Cyberpunk 2077 E3 Impression

Physically and mentally exhausted, I shuffle into a darkened theater in a small meeting room away from the bustling halls and concourses. In spite of my exhaustion, I’m ready. The game it feels like I have been waiting ages for, I’m finally going to get an opportunity to see. I nestle in an uncomfortable seat squeezed in next to excited others in equal discomfort. But that doesn’t seem to matter now. The thing everyone in the room is focused on is a screen, on which is projected a colorful backdrop with bold text that proclaims Cyberpunk 2077.

The long in-development new title from CD Projekt RED following The Witcher 3, Cyberpunk 2077 is a first-person, open world RPG set in dystopian universe in the style of its namesake. While the demonstration wasn’t hands on, CD Projekt RED offered a meaty forty-five minute demonstration of the game, giving a look at multiple combat scenarios, the open-ended nature of the game’s conversations, and a mere glimpse of what may be the most detailed world ever built in a video game. It’s a radical departure from The Witcher series but CD Projekt RED seems to have taken to change quicker and more adeptly than many of its peers.

The demo began by showing an incredibly in-depth character creator that featured both standard things like physical attribute sliders and stats to more unique elements that inform your character, such as who their childhood hero was. The game does not have classes, opting instead to provide more fluid player agency than what was available in The Witcher. The character –known as V — settled on was an urban mercenary who plays by her own rules. The game opens with her and her friend doing a job to rescue a missing girl. This opening action piece introduced some of the mechanics that would expanded upon later, but it was most notable for setting the tone with frank depictions of squalor and nudity. That, and to highlight just how smooth the gunplay looks. I wish I could speak personally to how it feels, but it was astounding seeing how smooth the game looked during the initial firefight.

After completing the mission, the game jumps ahead three days to V’s friend calling to inform her of a big time job an infamous crime boss wants help with. But before he is willing to let the two on the team, they have to prove their worthiness by doing a favor for him. The favor takes up the remainder of the demo and it’s a considerable chunk of gameplay. This is also the first chance the game takes to show off the open world of the game and it looks incredible. The scale, the detail, the sheer number of NPCs walking down the street give the impression of a lively city that I am unsure has ever been represented this well in a video game before. Colorful ads litter the walls and street corners like many games but, in a perfect blend of theme and function, interacting with the ads will update the HUD with where exactly to buy that item. This is a world that I actively want to inhabit, a feeling I have not felt in quite some time.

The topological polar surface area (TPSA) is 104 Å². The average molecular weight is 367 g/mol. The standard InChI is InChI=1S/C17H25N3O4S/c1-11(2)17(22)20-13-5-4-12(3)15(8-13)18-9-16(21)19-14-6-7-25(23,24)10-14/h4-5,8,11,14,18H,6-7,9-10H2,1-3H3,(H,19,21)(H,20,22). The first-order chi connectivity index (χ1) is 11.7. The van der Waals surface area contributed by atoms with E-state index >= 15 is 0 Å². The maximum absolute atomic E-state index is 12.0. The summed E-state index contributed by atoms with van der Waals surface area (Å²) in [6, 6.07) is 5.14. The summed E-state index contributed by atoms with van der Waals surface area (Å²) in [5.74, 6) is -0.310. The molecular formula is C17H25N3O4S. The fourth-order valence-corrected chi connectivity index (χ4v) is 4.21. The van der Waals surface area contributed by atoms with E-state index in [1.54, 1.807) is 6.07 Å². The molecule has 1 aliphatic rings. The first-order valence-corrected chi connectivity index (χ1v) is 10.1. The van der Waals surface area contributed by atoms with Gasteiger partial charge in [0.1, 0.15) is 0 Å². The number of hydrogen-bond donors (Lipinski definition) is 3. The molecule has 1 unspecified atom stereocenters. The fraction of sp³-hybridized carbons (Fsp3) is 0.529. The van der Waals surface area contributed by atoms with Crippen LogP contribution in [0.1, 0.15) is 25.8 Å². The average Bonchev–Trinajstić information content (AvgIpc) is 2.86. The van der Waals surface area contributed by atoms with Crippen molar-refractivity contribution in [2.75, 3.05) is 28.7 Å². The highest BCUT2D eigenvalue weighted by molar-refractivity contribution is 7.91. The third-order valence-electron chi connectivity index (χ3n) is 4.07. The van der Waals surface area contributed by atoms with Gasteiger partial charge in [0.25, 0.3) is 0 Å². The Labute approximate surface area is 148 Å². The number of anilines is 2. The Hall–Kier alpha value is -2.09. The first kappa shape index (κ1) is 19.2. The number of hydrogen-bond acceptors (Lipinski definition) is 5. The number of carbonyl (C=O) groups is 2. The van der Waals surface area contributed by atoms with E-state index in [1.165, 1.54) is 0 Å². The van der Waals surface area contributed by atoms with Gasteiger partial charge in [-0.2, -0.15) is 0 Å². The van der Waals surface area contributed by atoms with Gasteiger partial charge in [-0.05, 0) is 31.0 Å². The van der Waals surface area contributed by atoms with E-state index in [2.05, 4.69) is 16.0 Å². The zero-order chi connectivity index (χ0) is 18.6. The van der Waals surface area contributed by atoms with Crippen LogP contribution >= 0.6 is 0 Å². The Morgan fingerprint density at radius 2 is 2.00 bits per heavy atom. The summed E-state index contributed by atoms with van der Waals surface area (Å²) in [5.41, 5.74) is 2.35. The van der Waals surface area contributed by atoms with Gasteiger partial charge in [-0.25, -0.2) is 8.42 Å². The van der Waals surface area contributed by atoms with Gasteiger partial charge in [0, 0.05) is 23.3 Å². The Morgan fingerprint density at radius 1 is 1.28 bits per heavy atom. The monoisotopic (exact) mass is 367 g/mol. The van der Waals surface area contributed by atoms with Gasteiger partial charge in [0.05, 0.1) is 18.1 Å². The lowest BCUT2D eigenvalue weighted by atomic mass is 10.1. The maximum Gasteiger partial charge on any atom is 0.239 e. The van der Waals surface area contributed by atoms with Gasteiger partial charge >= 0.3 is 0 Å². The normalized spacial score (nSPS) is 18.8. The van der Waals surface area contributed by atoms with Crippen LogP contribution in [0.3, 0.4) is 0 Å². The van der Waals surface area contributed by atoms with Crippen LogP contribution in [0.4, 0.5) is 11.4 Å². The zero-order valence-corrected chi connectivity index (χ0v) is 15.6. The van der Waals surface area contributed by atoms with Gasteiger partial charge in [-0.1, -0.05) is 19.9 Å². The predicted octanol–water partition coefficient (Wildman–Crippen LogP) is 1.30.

The first stop is preparation. V goes to meet with her ripper, a street doctor who who gives people their body modifications. V is given a new eye, with an advanced ability to scan the environment, and sub-dermal grips on her hands to increase melee damage and reduce recoil when firing weapons. She also makes contact with the representative of a powerful corporation who wants something from her. After driving to meet the contact — yes, you can drive vehicles in this game — V ends up going into a trap where she is subdued and forced to tell the truth via a device that plugs into the hole in a USB port — seemingly everyone has these — in her head. This is where the breadth of options presented by the game’s dialogue system become available. The ability to lie still appears, but V’s captors are able to correctly identify it as a lie. Other options also appear to attempt to break free, such as pulling the gun off of the guard holding her down. Ultimately, what the representative is looking for is at the place the crime boss wants V to go anyway, and she gives V the means to get what she needs: a credit chip worth fifty thousand “Eddies”.

Now armed with a nonviolent solution to the problem, V and her friend arrive at the compound to make a fair trade with a gang that has a near-religious obsession with replacing their human parts with machine ones. The deal goes bad when it turns out the chip the representative gave V is bugged and locks down the compound. At this point the game mission turns into a truncated Deus Ex-style level. This is also the point at which the developers mentioned they gave V some end-game abilities. Soon, she is double-jumping, air-dashing, utilizing a drug-enabled bullet time, and equipping smart guns with the ability to have shots track to their target. The finale is a fight against a man donning a suit of power armor and a big laser. CD Projekt RED says this is only a small taste of the full range of options that will be available to the player.

It’s not difficult to put into words what exactly is so appealing about Cyberpunk 2077. It’s a fresh new look in an E3 dominated by very good but generally safe titles, an engrossing experience even without hands on the controller, and an absolutely stunning game both visually and conceptually. CD Projekt RED repeated several times that the game is still in development, but the parts it showed generated the most well put-together demo that I saw at the show. Cyberpunk is an easy win for my game of the show and the only downside to the whole thing is that the game currently has no release date.

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